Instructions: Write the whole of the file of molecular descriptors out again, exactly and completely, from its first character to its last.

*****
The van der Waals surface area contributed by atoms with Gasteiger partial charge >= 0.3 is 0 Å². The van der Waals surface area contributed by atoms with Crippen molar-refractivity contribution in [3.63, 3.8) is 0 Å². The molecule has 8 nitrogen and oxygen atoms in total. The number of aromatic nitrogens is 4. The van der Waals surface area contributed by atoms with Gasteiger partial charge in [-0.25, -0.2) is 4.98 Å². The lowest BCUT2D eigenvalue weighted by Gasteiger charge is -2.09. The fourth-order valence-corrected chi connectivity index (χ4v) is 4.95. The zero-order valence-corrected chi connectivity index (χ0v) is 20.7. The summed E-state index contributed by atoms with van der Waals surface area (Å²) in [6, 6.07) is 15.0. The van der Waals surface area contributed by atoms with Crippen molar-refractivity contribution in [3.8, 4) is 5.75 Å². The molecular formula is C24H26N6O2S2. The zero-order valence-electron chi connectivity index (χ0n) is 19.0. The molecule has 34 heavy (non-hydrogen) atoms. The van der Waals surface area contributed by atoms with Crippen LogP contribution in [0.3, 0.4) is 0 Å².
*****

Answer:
The van der Waals surface area contributed by atoms with Gasteiger partial charge >= 0.3 is 0 Å². The van der Waals surface area contributed by atoms with Crippen molar-refractivity contribution in [3.63, 3.8) is 0 Å². The molecule has 8 nitrogen and oxygen atoms in total. The number of aromatic nitrogens is 4. The van der Waals surface area contributed by atoms with Gasteiger partial charge in [-0.25, -0.2) is 4.98 Å². The lowest BCUT2D eigenvalue weighted by Gasteiger charge is -2.09. The fourth-order valence-corrected chi connectivity index (χ4v) is 4.95. The zero-order valence-corrected chi connectivity index (χ0v) is 20.7. The summed E-state index contributed by atoms with van der Waals surface area (Å²) in [6, 6.07) is 15.0. The van der Waals surface area contributed by atoms with Crippen molar-refractivity contribution in [3.8, 4) is 5.75 Å². The molecular formula is C24H26N6O2S2. The zero-order valence-electron chi connectivity index (χ0n) is 19.0. The molecule has 34 heavy (non-hydrogen) atoms. The van der Waals surface area contributed by atoms with Crippen LogP contribution in [0.3, 0.4) is 0 Å².